bigger problems facing urban communities—it cannot single-handedly stop drug sales on the adjacent street or the lack of public services to maintain vacant land” (Lawson 293). While it may be dangerous to consider community gardens as the allencompassing remedy to community concerns, it still remains important to recognize the overwhelmingly positive capacities of community gardens. As Maria Elisa Christie puts it, “Gardens help people feel peaceful, self-sufficient, useful, healthy, and in touch with the living earth. Garden products go far beyond edible plants to include social networks and healthy environments, economies, and people” (Christie 263). Community gardens provide a wealth of benefits to individuals, communities, and the society at large, and yet, gardens are continually faced with challenges. The American Community Gardening Association did a study in 1996 and found that the two biggest threats to community gardens are the loss of land to development and a lack of continued interest on the part of the participants. While the latter threat may be difficult to address, perhaps not even warranting a response, there are certainly numerous ways to remedy the former (American Community Gardening Association). There are good reasons to garner public support for community gardens, not only because of the positive effects of the gardens themselves, but also as a way of protecting community gardens from development. If the public (and thus the government) places adequate value on community gardens as public goods, than money may not be the prevailing factor in considering land for development. Some gardens are well protected because they are situated on parkland—considered established green space—while other gardens are privately owned and under the protection of the individual land owner. Anna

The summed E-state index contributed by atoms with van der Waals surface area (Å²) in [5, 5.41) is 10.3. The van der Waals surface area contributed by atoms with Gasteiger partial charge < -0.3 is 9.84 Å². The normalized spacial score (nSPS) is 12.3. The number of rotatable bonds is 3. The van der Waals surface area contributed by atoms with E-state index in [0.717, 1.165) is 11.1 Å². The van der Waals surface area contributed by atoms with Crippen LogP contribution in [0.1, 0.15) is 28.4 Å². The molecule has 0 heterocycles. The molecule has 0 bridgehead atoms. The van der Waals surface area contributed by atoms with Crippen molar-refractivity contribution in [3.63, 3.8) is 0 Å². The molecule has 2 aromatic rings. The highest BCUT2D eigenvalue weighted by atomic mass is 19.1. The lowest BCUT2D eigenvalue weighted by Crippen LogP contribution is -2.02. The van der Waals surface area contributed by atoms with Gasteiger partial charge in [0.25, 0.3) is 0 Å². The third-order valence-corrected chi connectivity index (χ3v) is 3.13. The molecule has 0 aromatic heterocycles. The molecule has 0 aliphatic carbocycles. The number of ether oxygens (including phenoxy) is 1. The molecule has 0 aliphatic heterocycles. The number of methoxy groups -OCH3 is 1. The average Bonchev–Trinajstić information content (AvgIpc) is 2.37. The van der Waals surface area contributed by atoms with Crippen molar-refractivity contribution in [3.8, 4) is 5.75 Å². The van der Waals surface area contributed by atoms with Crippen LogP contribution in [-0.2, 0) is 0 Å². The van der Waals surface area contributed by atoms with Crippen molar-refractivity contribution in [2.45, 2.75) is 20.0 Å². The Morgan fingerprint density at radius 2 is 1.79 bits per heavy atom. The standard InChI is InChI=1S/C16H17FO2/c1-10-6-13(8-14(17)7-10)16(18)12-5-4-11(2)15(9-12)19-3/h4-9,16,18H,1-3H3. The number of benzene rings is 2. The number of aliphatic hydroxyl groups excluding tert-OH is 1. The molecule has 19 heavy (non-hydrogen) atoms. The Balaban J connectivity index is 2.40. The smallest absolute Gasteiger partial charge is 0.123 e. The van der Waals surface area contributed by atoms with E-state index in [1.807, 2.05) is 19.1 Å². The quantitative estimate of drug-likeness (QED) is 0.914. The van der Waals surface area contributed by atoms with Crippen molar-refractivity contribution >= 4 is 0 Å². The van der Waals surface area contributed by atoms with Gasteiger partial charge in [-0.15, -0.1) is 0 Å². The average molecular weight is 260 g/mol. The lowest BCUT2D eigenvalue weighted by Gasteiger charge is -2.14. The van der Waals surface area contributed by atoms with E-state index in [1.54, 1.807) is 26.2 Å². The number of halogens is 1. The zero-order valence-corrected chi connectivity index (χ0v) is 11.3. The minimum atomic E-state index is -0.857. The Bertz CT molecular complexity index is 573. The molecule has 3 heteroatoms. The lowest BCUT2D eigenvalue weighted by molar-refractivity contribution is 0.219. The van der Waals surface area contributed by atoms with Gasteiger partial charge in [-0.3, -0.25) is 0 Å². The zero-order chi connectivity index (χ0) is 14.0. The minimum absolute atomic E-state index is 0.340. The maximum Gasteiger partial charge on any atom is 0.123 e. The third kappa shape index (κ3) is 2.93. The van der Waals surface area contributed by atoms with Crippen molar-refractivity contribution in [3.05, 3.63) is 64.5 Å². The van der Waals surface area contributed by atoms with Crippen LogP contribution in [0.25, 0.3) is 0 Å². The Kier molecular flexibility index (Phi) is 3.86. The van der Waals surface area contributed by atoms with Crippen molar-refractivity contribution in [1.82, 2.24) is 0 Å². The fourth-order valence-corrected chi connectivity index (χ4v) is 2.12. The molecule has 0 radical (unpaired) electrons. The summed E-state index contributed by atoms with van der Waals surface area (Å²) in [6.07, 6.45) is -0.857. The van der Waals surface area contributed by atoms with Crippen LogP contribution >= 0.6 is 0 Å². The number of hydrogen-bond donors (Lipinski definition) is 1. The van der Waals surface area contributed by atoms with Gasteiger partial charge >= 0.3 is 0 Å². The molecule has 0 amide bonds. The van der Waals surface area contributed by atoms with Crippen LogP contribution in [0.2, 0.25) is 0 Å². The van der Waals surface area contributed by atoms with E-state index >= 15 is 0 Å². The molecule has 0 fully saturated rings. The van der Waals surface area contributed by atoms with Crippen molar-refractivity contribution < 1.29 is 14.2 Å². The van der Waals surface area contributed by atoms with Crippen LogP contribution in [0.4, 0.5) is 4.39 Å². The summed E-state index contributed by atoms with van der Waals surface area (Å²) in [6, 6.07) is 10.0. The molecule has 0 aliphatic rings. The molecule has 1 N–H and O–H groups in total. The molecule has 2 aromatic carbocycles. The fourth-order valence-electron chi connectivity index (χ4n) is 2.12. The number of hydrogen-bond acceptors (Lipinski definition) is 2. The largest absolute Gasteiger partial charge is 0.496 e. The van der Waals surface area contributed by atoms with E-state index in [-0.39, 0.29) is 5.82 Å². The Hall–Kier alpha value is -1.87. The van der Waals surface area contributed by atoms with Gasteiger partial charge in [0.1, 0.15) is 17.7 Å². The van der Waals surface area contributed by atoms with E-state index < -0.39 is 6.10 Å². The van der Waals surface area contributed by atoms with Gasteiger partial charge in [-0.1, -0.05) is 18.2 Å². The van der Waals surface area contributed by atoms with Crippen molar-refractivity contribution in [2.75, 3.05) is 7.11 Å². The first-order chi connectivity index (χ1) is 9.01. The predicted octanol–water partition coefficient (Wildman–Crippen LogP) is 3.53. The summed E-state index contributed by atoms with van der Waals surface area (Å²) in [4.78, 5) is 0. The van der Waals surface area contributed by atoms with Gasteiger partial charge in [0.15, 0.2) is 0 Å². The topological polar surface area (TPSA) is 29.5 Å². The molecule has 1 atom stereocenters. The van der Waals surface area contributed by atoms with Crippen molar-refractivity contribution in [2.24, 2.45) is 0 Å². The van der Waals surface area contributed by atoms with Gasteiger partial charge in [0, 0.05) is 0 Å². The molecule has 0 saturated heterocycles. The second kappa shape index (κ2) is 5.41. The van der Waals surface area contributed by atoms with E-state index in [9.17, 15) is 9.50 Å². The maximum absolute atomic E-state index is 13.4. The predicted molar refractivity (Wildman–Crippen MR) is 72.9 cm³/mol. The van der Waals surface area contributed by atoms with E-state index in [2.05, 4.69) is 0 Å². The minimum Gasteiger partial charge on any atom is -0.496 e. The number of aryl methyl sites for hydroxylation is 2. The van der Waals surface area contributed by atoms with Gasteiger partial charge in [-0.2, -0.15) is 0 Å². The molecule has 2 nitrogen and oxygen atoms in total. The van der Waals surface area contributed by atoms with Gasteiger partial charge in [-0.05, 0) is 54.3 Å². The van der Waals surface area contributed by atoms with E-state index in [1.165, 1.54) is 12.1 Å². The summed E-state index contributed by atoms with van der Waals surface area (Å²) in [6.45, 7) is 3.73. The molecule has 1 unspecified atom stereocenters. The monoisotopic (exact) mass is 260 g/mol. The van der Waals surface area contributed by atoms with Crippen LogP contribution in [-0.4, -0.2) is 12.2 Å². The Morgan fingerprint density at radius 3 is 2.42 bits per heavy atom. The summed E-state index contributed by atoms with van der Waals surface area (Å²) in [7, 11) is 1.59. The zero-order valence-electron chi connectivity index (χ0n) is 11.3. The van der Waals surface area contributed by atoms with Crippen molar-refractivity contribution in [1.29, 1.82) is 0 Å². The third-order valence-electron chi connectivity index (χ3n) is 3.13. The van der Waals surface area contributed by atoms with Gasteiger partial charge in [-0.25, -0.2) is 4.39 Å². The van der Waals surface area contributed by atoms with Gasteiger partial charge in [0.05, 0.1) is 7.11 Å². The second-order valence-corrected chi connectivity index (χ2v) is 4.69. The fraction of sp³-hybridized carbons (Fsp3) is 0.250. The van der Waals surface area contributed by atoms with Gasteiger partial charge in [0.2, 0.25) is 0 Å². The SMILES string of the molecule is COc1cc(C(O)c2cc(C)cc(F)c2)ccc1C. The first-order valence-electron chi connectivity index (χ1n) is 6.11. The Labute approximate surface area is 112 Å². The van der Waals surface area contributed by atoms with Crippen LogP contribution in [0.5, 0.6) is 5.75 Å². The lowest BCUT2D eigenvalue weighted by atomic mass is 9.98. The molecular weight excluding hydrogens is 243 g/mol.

Viertel believes that permanency of land tenure is an important condition for community empowerment because the garden is guaranteed to remain under local control. There are several ways that community gardens can secure land, including, private purchase or lease, private or public land trusts, government or institutional land, and, the use or creation of city green space or municipal parkland. There are many organizations and groups working to help community gardeners gain control of their land. The Trust for Public Land purchases land for community gardens that is under threat of development and then works to transfer ownership and responsibility of such lands to the local leadership within the garden (MacNair 20). Neighborspace, a nonprofit organization in Chicago created in 1996, similarly buys land at the request of neighborhood groups and block clubs. So far, the program has been working well, even though there is a limit to the number of properties that can be purchased in a year. So far, seventy community garden sites throughout Chicago have been purchased (MacNair 22). While some believe that permanent land tenure is an essential element of community empowerment and the success of the garden, others see the garden’s effectiveness tied solely to community interest, and thus when there is no interest there is no use in any sort of land security. The latter perspective asserts that if community gardens are sufficiently valued, then people—the public, the government—will make an effort to preserve the land. Unfortunately, many well respected and highly valued community gardens have been lost regardless of the community’s investment in the garden, due to private development and other forces beyond the control of the people involved.